- You May Prevent Your Injuries from Worsening: Without urgent care, many conditions and injuries can worsen over time, leading to further complications and additional medical costs. But delaying this crucial step isn’t only detrimental to your health; you could also be handing ammunition to the insurer to assert that you did not take sufficient steps to mitigate damages. As a result, you may be held liable for some—or all—of your damages.
- Insurers Want Official Records: When you visit your doctor, it’s likely he or she will create official records documenting important details about your injuries, such as their severity, prescribed medication, and recommended treatments. Our attorneys may use this information to help approximate a fair settlement, tie your injuries to the accident, and mitigate or counter any disputes that may arise during negotiations or litigation.
What Will Happen During My Free Initial Consultation?
Sitting down with an injury attorney can give you valuable insight into the merits of your claim and how your case may unfold. While your lawyer will guide you through this difficult chapter of your life, preparing for this meeting will help them finetune their investigation and expedite proceedings.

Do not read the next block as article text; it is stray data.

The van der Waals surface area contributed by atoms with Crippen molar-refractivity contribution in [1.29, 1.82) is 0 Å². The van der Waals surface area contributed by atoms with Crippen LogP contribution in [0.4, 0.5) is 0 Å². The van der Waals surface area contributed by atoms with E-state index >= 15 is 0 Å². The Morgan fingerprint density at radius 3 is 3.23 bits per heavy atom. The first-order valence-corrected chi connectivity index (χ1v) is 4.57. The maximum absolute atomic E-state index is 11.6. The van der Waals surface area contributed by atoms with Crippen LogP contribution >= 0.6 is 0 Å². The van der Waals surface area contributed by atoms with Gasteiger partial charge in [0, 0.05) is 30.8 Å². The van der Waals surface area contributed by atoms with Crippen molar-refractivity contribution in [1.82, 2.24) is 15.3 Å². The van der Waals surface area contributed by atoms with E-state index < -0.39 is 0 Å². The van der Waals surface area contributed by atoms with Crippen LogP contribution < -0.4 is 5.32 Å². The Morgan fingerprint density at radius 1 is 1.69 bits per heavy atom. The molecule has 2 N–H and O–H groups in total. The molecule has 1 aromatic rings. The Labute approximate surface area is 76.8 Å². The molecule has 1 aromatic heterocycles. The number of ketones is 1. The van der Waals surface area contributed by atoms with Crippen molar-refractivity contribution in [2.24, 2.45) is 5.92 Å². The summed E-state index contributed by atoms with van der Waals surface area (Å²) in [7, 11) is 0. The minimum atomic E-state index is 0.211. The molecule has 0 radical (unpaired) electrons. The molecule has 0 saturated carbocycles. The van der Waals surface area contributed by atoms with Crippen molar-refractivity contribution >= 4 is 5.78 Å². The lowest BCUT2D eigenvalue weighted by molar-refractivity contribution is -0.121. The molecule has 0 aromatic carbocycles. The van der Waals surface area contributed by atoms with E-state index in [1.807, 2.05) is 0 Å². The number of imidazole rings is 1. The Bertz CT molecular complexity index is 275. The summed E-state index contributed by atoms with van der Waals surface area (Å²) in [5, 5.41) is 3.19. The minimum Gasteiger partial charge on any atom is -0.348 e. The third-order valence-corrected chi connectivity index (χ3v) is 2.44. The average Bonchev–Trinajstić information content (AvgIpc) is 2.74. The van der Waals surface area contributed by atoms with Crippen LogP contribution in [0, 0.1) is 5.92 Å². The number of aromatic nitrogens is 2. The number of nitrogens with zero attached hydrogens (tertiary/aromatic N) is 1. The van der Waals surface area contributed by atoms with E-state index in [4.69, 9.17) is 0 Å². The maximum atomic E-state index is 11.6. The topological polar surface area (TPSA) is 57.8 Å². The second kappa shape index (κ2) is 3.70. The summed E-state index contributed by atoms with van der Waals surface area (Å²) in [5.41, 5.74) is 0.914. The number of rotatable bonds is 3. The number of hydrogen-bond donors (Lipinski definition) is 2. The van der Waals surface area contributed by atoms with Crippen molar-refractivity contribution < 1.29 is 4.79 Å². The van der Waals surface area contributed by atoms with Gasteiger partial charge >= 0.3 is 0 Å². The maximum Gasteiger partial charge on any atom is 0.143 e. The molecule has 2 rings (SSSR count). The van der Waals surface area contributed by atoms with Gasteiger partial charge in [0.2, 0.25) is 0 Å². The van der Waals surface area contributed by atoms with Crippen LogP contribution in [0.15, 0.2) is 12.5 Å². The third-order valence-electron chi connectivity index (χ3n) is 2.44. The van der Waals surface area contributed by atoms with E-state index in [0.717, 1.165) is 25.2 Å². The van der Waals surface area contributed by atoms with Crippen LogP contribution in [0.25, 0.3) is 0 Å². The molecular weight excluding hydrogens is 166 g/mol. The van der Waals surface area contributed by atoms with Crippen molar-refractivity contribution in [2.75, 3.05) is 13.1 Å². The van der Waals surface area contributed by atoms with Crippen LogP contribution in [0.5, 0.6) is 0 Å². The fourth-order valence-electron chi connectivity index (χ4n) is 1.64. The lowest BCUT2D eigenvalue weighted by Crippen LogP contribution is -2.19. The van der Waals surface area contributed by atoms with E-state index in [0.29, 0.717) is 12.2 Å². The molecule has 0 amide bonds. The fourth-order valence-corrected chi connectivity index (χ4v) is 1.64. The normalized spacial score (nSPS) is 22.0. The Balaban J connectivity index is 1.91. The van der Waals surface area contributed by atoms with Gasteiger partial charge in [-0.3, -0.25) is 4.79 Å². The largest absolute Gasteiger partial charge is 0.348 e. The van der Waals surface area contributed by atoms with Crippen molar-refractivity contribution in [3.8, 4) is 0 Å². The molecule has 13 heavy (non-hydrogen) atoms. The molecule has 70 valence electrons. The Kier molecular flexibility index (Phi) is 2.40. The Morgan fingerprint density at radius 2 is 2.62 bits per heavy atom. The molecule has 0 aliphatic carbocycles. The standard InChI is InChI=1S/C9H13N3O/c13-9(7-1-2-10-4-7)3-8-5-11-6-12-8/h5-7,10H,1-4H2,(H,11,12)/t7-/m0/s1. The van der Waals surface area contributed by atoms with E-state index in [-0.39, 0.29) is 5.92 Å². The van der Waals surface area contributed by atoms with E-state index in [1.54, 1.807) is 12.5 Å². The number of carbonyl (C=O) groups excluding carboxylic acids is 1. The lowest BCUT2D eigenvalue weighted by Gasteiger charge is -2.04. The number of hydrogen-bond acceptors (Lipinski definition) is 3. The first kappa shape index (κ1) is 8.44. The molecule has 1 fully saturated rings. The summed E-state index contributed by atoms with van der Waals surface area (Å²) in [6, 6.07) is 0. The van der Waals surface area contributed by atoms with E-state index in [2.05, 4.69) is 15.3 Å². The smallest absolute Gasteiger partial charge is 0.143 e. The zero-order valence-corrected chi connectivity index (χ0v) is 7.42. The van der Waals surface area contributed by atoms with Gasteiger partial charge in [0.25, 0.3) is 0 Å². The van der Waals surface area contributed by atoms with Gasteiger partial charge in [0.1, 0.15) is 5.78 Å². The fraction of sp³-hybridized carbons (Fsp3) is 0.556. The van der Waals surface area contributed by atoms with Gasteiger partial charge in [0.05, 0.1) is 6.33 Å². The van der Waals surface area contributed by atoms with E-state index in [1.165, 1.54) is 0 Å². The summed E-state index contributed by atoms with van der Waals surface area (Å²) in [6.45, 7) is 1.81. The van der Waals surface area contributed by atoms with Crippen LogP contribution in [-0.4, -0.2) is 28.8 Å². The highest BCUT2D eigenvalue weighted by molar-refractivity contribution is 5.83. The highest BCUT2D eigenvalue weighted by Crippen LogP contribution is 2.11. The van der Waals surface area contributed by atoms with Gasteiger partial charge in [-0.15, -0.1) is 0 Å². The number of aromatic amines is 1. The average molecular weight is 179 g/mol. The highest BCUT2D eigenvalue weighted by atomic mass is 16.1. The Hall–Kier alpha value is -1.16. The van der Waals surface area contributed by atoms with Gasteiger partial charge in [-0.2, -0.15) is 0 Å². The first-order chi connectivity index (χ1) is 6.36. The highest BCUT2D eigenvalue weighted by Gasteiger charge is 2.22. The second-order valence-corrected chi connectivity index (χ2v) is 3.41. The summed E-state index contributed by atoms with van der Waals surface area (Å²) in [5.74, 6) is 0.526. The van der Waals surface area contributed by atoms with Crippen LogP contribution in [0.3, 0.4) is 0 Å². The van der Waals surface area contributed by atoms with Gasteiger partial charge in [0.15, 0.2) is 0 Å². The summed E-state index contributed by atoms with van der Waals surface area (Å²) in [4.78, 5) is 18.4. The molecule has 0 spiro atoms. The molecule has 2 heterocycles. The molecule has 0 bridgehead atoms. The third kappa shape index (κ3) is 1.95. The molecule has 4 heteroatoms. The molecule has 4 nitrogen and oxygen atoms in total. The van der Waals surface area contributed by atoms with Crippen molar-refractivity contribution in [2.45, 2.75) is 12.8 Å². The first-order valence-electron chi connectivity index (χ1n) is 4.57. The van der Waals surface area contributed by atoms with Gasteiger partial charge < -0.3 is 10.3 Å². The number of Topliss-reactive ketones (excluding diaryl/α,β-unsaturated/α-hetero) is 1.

Below are a few items you may want to bring along to your initial consultation:
- Medical Documentation: Your lawyer will want to see information about your injuries, diagnosis, and treatment plan. If you’ve acquired any medical documentation, such as invoices, insurance claims, prescription records, and diagnostic imaging, you should share these documents with your attorney.
- Official Accident Report: If police were called to the scene of the accident, they may have compiled a report that includes details that could help your attorney prove liability, causation, and damages.
- Description of the Accident: Immediately after the accident, it may be useful to write a detailed description of everything you can remember about how you sustained your injuries. Write about how the accident occurred, if anyone witnessed it take place, the circumstances surrounding the incident, where and when you received medical treatment, the treatment you’ve undergone so far, and any other information that might help prove aspects of your claim.
- Eyewitness Contact Details: Your lawyer may want to interview eyewitnesses to determine whether their deposition could help strengthen your case. As such, you should take down the contact information of anyone who saw the accident occur.
- Proof of Lost Income: If you were unable to work due to your injuries, you will need to provide evidence of your salary before the accident and the wages you’ve lost. Evidence may include paystubs, bank statements, or letters from your employer.
- Other Expenses: An accident can result in many unexpected expenses, from the cost of alternative transportation to home modifications to hospital lunches. Many of these costs could be factored into the potential recovery. As such, you should compile all receipts and invoices detailing these expenses and share these documents with your Florida personal injury attorney during your initial consultation.